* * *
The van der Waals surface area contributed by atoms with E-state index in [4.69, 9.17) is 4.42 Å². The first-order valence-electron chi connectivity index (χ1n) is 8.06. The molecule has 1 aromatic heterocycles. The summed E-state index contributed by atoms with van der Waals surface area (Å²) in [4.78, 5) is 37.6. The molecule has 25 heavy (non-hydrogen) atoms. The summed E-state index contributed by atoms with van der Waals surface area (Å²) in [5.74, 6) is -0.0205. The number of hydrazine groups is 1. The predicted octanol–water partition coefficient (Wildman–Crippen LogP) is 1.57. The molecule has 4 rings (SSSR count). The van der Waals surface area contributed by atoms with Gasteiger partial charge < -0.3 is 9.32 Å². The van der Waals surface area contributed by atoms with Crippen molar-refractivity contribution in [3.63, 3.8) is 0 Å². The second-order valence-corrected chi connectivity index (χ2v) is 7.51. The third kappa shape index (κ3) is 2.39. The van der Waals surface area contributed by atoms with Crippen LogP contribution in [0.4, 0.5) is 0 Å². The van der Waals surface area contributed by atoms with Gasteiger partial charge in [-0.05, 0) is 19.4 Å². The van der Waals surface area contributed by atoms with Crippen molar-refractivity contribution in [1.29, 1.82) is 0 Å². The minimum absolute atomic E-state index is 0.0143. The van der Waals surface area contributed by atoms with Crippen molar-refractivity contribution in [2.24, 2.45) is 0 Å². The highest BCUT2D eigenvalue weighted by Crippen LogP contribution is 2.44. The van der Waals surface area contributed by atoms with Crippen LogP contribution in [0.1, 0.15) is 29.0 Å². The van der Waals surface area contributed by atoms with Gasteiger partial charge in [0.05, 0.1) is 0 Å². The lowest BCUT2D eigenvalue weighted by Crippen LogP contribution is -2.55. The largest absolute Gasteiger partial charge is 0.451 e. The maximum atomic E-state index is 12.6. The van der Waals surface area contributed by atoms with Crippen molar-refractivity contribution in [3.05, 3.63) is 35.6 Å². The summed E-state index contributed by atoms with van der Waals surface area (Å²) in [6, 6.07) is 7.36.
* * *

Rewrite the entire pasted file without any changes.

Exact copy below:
The van der Waals surface area contributed by atoms with E-state index in [4.69, 9.17) is 4.42 Å². The first-order valence-electron chi connectivity index (χ1n) is 8.06. The molecule has 1 aromatic heterocycles. The summed E-state index contributed by atoms with van der Waals surface area (Å²) in [4.78, 5) is 37.6. The molecule has 25 heavy (non-hydrogen) atoms. The summed E-state index contributed by atoms with van der Waals surface area (Å²) in [5.74, 6) is -0.0205. The number of hydrazine groups is 1. The predicted octanol–water partition coefficient (Wildman–Crippen LogP) is 1.57. The molecule has 4 rings (SSSR count). The van der Waals surface area contributed by atoms with Gasteiger partial charge < -0.3 is 9.32 Å². The van der Waals surface area contributed by atoms with Crippen molar-refractivity contribution in [3.63, 3.8) is 0 Å². The second-order valence-corrected chi connectivity index (χ2v) is 7.51. The third kappa shape index (κ3) is 2.39. The van der Waals surface area contributed by atoms with Crippen LogP contribution in [0.4, 0.5) is 0 Å². The van der Waals surface area contributed by atoms with Gasteiger partial charge in [-0.05, 0) is 19.4 Å². The van der Waals surface area contributed by atoms with Crippen molar-refractivity contribution in [1.29, 1.82) is 0 Å². The minimum absolute atomic E-state index is 0.0143. The van der Waals surface area contributed by atoms with Crippen molar-refractivity contribution in [2.24, 2.45) is 0 Å². The highest BCUT2D eigenvalue weighted by Crippen LogP contribution is 2.44. The van der Waals surface area contributed by atoms with Crippen LogP contribution in [0.1, 0.15) is 29.0 Å². The van der Waals surface area contributed by atoms with Gasteiger partial charge in [0.05, 0.1) is 0 Å². The lowest BCUT2D eigenvalue weighted by Crippen LogP contribution is -2.55. The largest absolute Gasteiger partial charge is 0.451 e. The maximum atomic E-state index is 12.6. The van der Waals surface area contributed by atoms with Crippen molar-refractivity contribution in [3.05, 3.63) is 35.6 Å². The summed E-state index contributed by atoms with van der Waals surface area (Å²) in [6, 6.07) is 7.36.